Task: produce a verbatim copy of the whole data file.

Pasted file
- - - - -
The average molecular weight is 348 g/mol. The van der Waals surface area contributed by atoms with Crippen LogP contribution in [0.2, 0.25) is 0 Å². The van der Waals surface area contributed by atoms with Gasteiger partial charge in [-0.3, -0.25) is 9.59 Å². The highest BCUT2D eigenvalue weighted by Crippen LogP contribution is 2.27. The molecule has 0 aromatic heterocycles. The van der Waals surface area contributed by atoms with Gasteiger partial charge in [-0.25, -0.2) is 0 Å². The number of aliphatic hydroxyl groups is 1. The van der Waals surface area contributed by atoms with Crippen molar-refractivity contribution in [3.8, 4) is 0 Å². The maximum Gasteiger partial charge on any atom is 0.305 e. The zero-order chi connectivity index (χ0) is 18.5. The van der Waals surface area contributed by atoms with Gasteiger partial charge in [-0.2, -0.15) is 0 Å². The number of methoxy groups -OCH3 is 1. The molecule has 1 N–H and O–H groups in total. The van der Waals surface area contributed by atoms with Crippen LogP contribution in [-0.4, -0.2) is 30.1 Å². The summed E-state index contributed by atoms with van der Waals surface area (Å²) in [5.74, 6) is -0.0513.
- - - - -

The average molecular weight is 348 g/mol. The van der Waals surface area contributed by atoms with Crippen LogP contribution in [0.2, 0.25) is 0 Å². The van der Waals surface area contributed by atoms with Gasteiger partial charge in [-0.3, -0.25) is 9.59 Å². The highest BCUT2D eigenvalue weighted by Crippen LogP contribution is 2.27. The molecule has 0 aromatic heterocycles. The van der Waals surface area contributed by atoms with Gasteiger partial charge in [-0.25, -0.2) is 0 Å². The number of aliphatic hydroxyl groups is 1. The van der Waals surface area contributed by atoms with Crippen molar-refractivity contribution in [3.8, 4) is 0 Å². The maximum Gasteiger partial charge on any atom is 0.305 e. The zero-order chi connectivity index (χ0) is 18.5. The van der Waals surface area contributed by atoms with Gasteiger partial charge in [-0.2, -0.15) is 0 Å². The number of methoxy groups -OCH3 is 1. The molecule has 1 N–H and O–H groups in total. The van der Waals surface area contributed by atoms with Crippen LogP contribution in [-0.4, -0.2) is 30.1 Å². The summed E-state index contributed by atoms with van der Waals surface area (Å²) in [5.74, 6) is -0.0513.